In 1933 María and Alberti founded the journal Octubre and in 1934 she returned to the Soviet Union to attend the "First Congress of Soviet Writers" where she met Maxim Gorki, André Malraux and Erwin Piscator among others. Later that year she went to the United States to raise funds for the workers affected by the October 1934 Asturian miners' revolt which soon developed into an armed insurrection against the Spanish government ending in the deaths of 2,000 people including priests, miners and army personnel. This response eventually led to the coalition of different leftist factions that sparked the creation of the Popular Front.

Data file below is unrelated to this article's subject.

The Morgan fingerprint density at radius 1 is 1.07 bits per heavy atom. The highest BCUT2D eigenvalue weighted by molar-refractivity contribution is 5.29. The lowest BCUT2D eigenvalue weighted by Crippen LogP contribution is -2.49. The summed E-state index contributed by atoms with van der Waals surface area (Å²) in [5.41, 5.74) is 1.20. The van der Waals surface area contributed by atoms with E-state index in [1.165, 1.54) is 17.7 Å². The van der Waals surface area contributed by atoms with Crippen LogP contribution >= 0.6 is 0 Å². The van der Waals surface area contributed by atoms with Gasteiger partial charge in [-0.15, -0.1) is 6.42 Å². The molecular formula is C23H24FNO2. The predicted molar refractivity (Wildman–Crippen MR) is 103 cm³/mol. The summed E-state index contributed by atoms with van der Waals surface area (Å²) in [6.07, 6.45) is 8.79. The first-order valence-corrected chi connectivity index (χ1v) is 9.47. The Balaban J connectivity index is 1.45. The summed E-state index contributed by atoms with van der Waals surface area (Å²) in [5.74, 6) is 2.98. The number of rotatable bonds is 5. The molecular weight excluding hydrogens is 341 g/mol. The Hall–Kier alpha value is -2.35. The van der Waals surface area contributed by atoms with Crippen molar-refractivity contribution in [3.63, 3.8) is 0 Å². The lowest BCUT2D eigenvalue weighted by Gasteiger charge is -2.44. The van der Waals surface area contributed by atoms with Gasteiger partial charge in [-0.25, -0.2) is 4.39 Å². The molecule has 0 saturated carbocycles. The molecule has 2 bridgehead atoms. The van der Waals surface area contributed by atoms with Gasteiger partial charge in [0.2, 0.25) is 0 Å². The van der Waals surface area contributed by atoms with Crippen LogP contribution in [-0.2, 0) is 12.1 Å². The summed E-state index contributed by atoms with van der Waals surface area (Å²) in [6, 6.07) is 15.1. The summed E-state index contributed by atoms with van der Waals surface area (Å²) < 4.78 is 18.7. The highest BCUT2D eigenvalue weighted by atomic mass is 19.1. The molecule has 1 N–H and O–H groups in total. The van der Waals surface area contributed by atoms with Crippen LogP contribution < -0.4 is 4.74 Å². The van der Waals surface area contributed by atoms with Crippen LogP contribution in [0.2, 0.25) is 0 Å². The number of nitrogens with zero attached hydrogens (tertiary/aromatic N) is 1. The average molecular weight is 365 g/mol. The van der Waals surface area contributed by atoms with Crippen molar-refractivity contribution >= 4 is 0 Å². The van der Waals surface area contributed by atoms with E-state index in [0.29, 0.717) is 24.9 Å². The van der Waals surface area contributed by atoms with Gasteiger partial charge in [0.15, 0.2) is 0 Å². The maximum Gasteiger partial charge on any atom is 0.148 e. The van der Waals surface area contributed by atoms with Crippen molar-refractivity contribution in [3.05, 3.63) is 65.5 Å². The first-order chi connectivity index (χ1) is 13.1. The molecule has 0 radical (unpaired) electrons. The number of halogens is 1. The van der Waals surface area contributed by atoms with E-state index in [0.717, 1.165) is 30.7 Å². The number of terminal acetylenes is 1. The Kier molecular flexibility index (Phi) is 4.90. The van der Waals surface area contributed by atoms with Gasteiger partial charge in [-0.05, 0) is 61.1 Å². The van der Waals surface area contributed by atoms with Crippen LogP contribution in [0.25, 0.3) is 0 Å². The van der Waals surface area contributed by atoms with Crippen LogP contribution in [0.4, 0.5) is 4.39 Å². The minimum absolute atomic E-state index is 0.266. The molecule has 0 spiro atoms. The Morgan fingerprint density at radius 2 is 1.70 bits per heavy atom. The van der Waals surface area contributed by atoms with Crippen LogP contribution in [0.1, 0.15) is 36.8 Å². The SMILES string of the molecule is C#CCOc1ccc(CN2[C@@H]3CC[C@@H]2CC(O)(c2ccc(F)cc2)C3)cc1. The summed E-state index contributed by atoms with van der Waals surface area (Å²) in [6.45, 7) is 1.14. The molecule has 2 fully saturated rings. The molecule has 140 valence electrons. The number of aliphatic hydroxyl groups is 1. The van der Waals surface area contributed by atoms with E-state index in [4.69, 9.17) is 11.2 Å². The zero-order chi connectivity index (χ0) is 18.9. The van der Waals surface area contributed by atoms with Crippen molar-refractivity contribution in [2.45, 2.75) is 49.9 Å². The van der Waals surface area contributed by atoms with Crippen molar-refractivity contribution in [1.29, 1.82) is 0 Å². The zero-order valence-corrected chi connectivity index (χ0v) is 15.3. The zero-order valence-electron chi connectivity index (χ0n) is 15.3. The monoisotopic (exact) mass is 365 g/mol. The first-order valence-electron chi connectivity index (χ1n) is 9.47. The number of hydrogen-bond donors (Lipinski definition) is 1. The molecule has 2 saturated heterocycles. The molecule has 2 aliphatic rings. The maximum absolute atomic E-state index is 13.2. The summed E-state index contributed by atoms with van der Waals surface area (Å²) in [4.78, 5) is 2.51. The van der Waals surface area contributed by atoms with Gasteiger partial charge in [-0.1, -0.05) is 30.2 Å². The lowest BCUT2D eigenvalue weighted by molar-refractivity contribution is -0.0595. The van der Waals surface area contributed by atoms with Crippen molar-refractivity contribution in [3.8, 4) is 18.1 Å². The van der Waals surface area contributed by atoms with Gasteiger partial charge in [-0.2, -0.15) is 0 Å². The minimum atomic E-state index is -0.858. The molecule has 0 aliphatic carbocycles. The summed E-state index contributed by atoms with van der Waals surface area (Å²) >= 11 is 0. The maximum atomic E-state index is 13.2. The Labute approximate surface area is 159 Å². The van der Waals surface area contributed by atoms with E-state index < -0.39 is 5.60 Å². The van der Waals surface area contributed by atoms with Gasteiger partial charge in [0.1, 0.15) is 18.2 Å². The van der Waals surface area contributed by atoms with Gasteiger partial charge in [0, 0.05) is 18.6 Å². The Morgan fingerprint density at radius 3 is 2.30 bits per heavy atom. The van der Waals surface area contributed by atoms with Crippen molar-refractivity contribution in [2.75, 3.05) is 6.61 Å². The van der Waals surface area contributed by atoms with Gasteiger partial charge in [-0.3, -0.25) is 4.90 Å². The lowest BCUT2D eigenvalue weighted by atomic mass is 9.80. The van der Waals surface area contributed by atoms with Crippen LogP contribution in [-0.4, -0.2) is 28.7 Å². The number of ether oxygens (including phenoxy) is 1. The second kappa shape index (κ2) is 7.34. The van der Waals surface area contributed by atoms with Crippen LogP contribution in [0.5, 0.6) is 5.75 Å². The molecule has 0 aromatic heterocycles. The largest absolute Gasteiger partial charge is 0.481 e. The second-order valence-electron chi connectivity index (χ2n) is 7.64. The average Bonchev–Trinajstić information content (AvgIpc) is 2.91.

Spanish Civil War
On 18 July 1936 María and Rafael were in Ibiza when the Spanish Civil War broke out. They returned to Madrid where she became secretary of the Alliance of Antifascist Writers and founded the magazine, El mono azul (The Blue Overall) which came out on 27 August 1936. Contributors included Manuel Altolaguirre, Antonio Aparicio, Vicente Aleixandre, José Bergamin, Luis Cernuda, Antonio Machado, Ramón J. Sender, Lorenzo Varela, María Zambrano and many non-Spanish writers such as John Dos Passos, Vicente Huidobro, André Malraux and Pablo Neruda. The publication lasted for forty-seven issues, almost the entire period of the civil war.